Music, as you like it

Across the world, festivals are opting for unconventional formats to make arts more accessible

Published - October 12, 2017 05:40 pm IST

 Vocalist Bharat Sundar performing for Madrasana

Vocalist Bharat Sundar performing for Madrasana

It’s a sweltering April day. The Chennai heat picks up with renewed vigour, even as frenzy fills Facebook newsfeed. Indian Raga’s single ‘Carnatic Take’ on English musician Ed Sheeran’s Shape of You splashes across the screen with a solitary number: two million. It’s gone viral. Curious, we press play, and a mélange of tuned konnakol patterns and swaras emit from our speakers against the New York skyline. A short flight away, the stages at Darbar Festival and MilapFest play host to a galaxy of esteemed artistes as they conduct their mid-yearly migration abroad. Back home, Madrasana’s Unplugged videos reach a new level of simplicity that exudes class. Meanwhile, the Urur Olcott Kuppum Vizha volunteers gather on the shores of Elliot’s beach, reflecting on the barrier-breaking year past and what lies ahead.

Performance art is undergoing a metamorphosis. It’s taken on a new look. Amidst the flirtation with fusion that gives rise to a new band every fortnight in India, tradition is being reinvented to suit contemporary sensibilites.

Indian Raga

“Carnatic music is an unfulfilled passion,” says Indian Raga founder Sriram Emani. Brought up in Mumbai, Sriram’s love for Carnatic music began with his training as a young boy. But the niche nature of the form led his peers into other interests, while Sriram’s fascination continued to grow. “India is the birthplace of an art form that is so multi-dimensional. I knew something had to be done to project it.”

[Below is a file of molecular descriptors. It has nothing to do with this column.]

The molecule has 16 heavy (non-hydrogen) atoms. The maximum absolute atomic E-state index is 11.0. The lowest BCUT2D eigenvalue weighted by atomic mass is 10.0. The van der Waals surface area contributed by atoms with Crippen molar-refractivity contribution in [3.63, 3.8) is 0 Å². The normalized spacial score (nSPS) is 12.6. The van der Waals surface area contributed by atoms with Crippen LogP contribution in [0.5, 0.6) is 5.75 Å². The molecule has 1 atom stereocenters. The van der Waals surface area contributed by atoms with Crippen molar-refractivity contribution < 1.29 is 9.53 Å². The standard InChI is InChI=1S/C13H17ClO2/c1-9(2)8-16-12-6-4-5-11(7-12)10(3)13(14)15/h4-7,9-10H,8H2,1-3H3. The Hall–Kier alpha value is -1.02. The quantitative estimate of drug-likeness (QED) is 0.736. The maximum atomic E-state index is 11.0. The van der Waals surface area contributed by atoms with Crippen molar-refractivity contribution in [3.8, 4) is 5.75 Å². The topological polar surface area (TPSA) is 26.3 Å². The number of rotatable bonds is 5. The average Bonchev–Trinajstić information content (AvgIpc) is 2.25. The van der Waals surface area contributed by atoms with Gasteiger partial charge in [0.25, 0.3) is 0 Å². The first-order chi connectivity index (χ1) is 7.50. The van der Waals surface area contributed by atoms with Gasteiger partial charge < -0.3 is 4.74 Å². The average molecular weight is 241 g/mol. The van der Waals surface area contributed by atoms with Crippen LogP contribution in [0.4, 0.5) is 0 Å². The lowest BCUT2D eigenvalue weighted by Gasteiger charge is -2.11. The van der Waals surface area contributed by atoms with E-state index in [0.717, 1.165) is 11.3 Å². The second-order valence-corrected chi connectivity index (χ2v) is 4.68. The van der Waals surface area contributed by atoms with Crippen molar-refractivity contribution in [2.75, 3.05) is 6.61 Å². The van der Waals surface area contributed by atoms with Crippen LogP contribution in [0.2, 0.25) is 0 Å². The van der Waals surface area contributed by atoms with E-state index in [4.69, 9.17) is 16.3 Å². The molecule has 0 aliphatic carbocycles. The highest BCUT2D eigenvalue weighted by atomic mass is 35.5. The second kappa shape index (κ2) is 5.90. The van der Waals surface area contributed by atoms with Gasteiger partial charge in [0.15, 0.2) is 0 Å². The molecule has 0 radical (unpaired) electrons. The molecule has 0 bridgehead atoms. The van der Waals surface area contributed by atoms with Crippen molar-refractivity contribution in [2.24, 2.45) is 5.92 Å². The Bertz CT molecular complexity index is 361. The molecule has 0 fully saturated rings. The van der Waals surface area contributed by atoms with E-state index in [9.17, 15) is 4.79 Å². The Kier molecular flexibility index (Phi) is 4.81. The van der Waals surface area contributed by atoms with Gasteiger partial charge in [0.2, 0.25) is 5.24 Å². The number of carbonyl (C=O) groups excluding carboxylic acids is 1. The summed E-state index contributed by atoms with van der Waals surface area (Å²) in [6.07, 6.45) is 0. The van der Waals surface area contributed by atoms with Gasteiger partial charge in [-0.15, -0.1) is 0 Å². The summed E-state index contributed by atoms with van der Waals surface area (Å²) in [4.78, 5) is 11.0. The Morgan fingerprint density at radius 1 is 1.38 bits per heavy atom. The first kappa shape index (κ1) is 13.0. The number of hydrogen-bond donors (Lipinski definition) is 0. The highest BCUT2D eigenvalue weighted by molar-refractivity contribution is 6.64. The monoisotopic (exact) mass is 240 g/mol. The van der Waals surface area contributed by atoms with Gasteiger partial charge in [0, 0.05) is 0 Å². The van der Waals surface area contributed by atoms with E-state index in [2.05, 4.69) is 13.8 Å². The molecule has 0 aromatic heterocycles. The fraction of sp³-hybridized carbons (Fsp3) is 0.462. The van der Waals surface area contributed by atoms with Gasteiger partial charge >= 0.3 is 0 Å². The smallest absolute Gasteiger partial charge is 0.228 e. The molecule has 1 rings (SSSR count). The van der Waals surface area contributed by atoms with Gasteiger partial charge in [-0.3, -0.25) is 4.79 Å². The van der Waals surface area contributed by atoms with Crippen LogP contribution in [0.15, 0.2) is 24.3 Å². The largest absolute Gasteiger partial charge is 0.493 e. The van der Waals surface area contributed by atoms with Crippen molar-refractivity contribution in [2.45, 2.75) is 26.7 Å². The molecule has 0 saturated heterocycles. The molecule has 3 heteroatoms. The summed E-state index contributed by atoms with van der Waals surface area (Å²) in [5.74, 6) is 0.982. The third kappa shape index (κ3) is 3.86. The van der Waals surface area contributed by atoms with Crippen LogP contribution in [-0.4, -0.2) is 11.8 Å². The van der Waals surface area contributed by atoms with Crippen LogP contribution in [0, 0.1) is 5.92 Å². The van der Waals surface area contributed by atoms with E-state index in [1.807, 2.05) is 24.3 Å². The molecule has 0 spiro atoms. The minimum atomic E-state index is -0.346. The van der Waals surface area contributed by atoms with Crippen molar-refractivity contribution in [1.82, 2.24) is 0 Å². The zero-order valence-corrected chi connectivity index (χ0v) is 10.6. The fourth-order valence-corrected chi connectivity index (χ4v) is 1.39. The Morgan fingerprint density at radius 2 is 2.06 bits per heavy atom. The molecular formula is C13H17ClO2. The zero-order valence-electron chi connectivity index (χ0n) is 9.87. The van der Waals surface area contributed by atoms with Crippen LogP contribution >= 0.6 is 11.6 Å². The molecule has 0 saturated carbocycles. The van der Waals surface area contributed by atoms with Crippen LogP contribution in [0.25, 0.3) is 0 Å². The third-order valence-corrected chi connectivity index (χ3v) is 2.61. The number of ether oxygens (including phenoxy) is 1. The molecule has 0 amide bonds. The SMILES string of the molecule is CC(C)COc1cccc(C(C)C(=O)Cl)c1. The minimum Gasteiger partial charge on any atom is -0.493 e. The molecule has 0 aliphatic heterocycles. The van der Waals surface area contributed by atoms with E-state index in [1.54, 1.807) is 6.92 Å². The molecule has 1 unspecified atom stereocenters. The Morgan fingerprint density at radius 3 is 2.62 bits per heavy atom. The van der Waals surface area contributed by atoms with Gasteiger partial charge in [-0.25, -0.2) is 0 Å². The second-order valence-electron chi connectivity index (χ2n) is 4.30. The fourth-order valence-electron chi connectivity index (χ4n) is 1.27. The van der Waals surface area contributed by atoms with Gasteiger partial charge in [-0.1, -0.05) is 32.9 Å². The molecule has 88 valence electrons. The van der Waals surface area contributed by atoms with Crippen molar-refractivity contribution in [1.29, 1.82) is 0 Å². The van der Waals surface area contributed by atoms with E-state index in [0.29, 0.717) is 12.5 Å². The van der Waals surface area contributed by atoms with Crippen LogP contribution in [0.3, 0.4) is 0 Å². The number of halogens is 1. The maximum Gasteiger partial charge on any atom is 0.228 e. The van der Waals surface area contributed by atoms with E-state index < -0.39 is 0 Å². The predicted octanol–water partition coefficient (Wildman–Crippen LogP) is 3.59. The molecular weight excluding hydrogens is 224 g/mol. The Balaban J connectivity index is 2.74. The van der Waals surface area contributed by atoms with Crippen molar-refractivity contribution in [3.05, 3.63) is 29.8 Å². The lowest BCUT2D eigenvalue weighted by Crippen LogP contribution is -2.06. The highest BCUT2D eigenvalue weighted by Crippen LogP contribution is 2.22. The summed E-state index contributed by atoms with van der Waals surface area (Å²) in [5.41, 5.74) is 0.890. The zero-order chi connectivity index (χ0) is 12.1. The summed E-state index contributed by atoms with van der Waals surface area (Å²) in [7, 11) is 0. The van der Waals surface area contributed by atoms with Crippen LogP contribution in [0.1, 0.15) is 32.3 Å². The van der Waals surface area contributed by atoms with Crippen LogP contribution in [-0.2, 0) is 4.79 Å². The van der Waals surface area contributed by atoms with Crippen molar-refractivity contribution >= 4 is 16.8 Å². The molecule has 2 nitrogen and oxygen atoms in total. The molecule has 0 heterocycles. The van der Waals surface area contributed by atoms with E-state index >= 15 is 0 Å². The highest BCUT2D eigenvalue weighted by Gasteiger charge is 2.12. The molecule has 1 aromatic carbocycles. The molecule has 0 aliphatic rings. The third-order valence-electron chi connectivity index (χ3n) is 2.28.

He launched the business model of Indian Raga in 2012 as a student at MIT with a simple concept: connect upcoming musicians with performance opportunities to promote young talent. Five years later, the organisation is doing just that, functioning as Sriram always envisioned: 100 per cent digitally.

The beauty lies in the diaspora’s desire to embrace tradition. “Indian classical arts flourish here, both in terms of talent and finance. While we experiment in India, our participants here want to preserve the authenticity of the classical paradigm.” The last year has seen the organisation launch its flagship programme, IndianRaga Labs , in Singapore. And that’s not all. The highly-coveted Fellowship programme kicks off its India chapter as well with Fellows like Akshay Anantapadmanabhan, Roopa Mahadevan, and Harsha Nagarajan leading the pack, Sriram says the road ahead is full of possibilities.

Arshad Khan

Arshad Khan

Darbar Festival

“I didn’t want to name it after my father, so we called it Darbar instead.” Founder Sandeep Virdee has dedicated the festival, launched in 2006, to his father and London-based tabla player, Gurmeet Singh Virdee.

What began as tribute concerts morphed into a celebration of Indian classical music, Carnatic and Hindustani.

The four-day event has visitors from all around the world, encouraging Sandeep to push the boundaries year after year. “The audience should experience the diversity of pure, traditional Indian sounds in a way that impacts them. That’s where our technical production comes in, enhancing the work of the artistes.”

He calls it an acknowledgment of true artistry, featuring stalwarts alongside newcomers to promote artistic equality in the community. This year, for instance, there will be a separate dance festival featuring Kathak exponent Akram Khan among a host of other dancers. Sandeep says he already sees the magic, coming to life.

“Darbar is like a carefully-crafted jigsaw puzzle with the perfect components. When they come together, they create a synergy that is truly magical,” says Virdee.

Tarang orchestra at Milapfest

Tarang orchestra at Milapfest


“It’s been over thirty years,” artistic director Alok Nayak tells us. What began as an unforgettable performance by Pt. Shivkumar Sharma and Ustad Zakir Hussain led to the birth of Milapfest, a Liverpool-based arts organisation that aims to “bring Indian arts to people of all backgrounds.”